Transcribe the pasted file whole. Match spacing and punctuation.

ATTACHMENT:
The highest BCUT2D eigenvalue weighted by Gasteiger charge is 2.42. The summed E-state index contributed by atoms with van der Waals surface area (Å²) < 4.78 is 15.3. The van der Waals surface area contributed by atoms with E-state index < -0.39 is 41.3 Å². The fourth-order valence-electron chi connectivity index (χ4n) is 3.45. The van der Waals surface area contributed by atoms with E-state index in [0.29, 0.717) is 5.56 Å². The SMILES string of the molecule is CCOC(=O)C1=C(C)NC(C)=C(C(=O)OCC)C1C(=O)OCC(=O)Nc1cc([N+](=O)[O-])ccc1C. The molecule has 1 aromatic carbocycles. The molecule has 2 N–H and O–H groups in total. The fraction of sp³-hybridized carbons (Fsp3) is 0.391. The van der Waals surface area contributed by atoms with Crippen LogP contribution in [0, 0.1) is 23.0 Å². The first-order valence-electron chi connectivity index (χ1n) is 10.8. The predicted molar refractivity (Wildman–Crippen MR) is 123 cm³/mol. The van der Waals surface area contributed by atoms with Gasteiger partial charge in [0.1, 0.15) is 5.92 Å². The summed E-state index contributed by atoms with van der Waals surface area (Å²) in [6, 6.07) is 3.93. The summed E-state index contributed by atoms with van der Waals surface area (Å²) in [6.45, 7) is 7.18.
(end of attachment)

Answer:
The highest BCUT2D eigenvalue weighted by Gasteiger charge is 2.42. The summed E-state index contributed by atoms with van der Waals surface area (Å²) < 4.78 is 15.3. The van der Waals surface area contributed by atoms with E-state index < -0.39 is 41.3 Å². The fourth-order valence-electron chi connectivity index (χ4n) is 3.45. The van der Waals surface area contributed by atoms with E-state index in [0.29, 0.717) is 5.56 Å². The SMILES string of the molecule is CCOC(=O)C1=C(C)NC(C)=C(C(=O)OCC)C1C(=O)OCC(=O)Nc1cc([N+](=O)[O-])ccc1C. The molecule has 1 aromatic carbocycles. The molecule has 2 N–H and O–H groups in total. The fraction of sp³-hybridized carbons (Fsp3) is 0.391. The van der Waals surface area contributed by atoms with Crippen LogP contribution in [0, 0.1) is 23.0 Å². The first-order valence-electron chi connectivity index (χ1n) is 10.8. The predicted molar refractivity (Wildman–Crippen MR) is 123 cm³/mol. The van der Waals surface area contributed by atoms with Gasteiger partial charge in [0.1, 0.15) is 5.92 Å². The summed E-state index contributed by atoms with van der Waals surface area (Å²) in [6, 6.07) is 3.93. The summed E-state index contributed by atoms with van der Waals surface area (Å²) in [6.45, 7) is 7.18.